Deepen Your Knowledge Of Ancient Wisdom By Connecting To 100 Of The Greatest Spiritual Books Of All Time!

Learn Everything There Is to Know About Ancient Wisdom Through 100 Timeless Truths e-Book!

Over the course of thousands of years, mankind develops an exemplar ancient practice of spirituality, mysteries, mythologies, mysticism, wizardry and magic. 

Ancient Wisdom on the other hand, is the seeking of truth of man’s spiritual being. It sprung right from the very beginning of this world and was taught to men and women when human life began.  

The teachings of Ancient Wisdom guide humanity into developing greater sense of sensitivity, perception and understanding of the universe, the life itself, its relationship and its connectedness that is far greater than ourselves. 

What does it mean to seek for ancient wisdom and why is it so important? 

Human’s search for Ancient Wisdom underlies greatly towards the process of spiritual transformation. The power of ancient wisdom was taught to men and women when human life began. We learned to listen from our ancient guides as they lead us with wisdom and inspirations.

Seeking for Ancient Wisdom is very important than any human conceptualization of gods, magic, mysticism or anything supernatural because when you seek for ancient wisdom, it means you seek for the truth.

Expanding your wisdom and continuously acquiring inner knowledge is vital in your personal spiritual journey because it can help you live in your truest purpose, master your inner life and remain centered.  

When you have more insights and better understanding of your inner world, you become more capable of influencing it and you’ll have more control of what you say or do.  

Man and his pursuit of the truth.  

Humans are comfort-loving creatures and at the same time very curious. We want to find answers to all our questions about our existence and true purpose. Our curiosity leads us to the way to truth seeking.  

But be warned! Seeking for truth will bring you into some strange places and situations. Be prepared to go out from your comfort zone, remain open minded, respect other beliefs as there are so many lines of approach to truth.  

Luckily, we are here to guide all ancient wisdom seekers! 

The Art of Ancient Wisdom – 100 Timeless Truths e-Book is the simplest and the fastest way to deepen your knowledge of Ancient Wisdom. 

100 Timeless Truths is a 400-pages e-book with countless pieces of Ancient Wisdom. It's a compilation of 100 books of Powerful Spiritual Truths reviewed and summarized in a most condensed way so that your learning will be greatly accelerated. 

You will surely love this book because you can digest 100 timeless truths in a shortest time as it is presented with the help of 4 key concepts: spiritual summary, lessons, spiritual exercises, and best quotes. These are ideal because you will be able to understand perfectly the whole essence of the book, even though you haven't read the entire book yourself.  

Can you imagine the immeasurable value of this book?  

You will have access to 100 timeless truths in one setting without having to buy all 100 books and reading them entirely one after the other. 

The images are for visual purposes only. The product that you will receive is digital.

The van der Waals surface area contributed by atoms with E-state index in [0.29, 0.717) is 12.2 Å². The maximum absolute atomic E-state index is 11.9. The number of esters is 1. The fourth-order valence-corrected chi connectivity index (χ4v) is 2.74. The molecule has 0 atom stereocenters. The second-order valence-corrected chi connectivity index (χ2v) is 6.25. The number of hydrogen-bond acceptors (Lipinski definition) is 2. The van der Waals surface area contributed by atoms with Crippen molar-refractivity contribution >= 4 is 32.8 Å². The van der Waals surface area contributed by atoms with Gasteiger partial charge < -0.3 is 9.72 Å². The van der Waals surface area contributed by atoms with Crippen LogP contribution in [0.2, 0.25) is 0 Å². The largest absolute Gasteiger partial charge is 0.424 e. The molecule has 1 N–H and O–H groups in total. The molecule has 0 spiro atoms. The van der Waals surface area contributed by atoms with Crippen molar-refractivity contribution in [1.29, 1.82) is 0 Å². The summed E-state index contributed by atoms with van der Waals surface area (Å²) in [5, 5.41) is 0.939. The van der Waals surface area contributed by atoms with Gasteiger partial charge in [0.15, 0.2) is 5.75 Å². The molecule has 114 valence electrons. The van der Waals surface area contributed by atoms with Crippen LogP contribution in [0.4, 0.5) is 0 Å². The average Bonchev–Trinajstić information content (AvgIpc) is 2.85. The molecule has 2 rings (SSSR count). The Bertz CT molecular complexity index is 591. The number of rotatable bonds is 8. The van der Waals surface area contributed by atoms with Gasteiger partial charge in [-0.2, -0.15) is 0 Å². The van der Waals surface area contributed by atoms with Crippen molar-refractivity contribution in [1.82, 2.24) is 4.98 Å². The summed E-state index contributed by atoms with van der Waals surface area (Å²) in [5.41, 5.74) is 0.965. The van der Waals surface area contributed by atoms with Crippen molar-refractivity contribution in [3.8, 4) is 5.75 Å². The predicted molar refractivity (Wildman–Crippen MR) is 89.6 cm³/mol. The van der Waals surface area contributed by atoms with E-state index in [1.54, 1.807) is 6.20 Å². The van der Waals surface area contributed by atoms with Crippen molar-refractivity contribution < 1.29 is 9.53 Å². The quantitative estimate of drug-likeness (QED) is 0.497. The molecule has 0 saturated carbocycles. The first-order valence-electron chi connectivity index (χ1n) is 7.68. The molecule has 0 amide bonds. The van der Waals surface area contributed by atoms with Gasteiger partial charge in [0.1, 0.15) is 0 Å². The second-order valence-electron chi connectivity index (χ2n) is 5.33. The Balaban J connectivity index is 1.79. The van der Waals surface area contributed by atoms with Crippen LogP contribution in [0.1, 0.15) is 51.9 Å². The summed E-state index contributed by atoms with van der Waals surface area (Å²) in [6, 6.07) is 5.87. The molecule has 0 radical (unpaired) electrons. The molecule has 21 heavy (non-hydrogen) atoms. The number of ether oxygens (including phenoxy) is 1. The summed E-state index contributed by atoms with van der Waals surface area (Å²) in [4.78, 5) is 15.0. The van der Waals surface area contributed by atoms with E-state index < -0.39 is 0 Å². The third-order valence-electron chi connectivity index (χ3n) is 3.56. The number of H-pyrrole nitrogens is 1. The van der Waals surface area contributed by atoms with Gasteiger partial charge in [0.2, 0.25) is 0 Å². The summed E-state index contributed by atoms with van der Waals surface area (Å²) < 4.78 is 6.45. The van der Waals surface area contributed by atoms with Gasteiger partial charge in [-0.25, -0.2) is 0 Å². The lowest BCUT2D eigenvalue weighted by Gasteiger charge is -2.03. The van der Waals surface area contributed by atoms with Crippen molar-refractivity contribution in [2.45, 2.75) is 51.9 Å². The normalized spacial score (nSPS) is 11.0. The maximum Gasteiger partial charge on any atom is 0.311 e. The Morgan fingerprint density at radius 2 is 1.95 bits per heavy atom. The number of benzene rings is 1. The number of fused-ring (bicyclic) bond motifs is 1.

A Great Investment!  

1. 100 Timeless truths are clearly explained and easily summarized in a 400 pages book. It's like paying less than a dollar for 1 spiritual truth you were seeking your whole life. Isn’t that enough reason to invest in this book?

2. Incredibly well-written, and utterly unforgettable as the authors are well-known and they are all authorities. You'll recognize many of their names such as Gandhi, J.R.R. Tolkien, C.S.Lewis, and Martin Luther King, Jr.

3. It doesn't matter what you're interested in. Whether you like Ancient wisdom, world religions, human psychology, tales of freedom from oppression, or heroic stories, there is a book compiled here that will pique your interest.

4. It's compatible with every e-reader so you can read it anytime and practically anywhere!

5. You will get it at a very low price of $49.95 only!

But not only that, we will give you 100 more reasons to love this book! Here is a sneak peek of what’s inside this powerful manuscript!

1 - Zen Flesh, Zen Bones: A Collection of Zen and Pre-Zen Writings (1957) Paul Reps 

Zen Flesh, Zen Bones invites you into emptying your cup and filling it with Wisdom from Zen. This book helps you discover one’s true nature and understand that there maybe different interpretations to one story, and that it is unique to you alone as to how you experience Zen.

2 - Lost in the Cosmos: The Last Self-Help Book (1983) Walker Percy

Lost in the Cosmos: The Last Self-Help Book opens up a discussion on a sad but very piercing reality, that humans have created themselves a society that makes them disappointed with their lives everyday. Lost in the Cosmos, let’s you reflect on yourself, laugh at yourself and try to understand yourself like never before.

3 - The Idea of the Holy (1917) Rudolf Otto

Rudolf Otto, regarded as one of the most notable Christian thinkers in his time, invites everyone into a rational and scholarly approach into understanding God and the Idea of the Holy. The Idea of the Holy allows readers to delve into a religious mental state to try to understand God and how we experience the “numinous” – a spiritual or religious emotion that is so mysterious and awe-inspiring that we fail to put it into words.

4 - Wise Blood (1952) Flannery O’Connor

Wise blood investigates into an important issue as to why religious people at time act without respect for the demands of their religion and why there are many non-religious people that can be attributed for religious acts. It revolves around its main character’s morale scale of what is righteous and what is not.

5 - The Nature and Destiny of Man (1964) Reinhold Niebuhr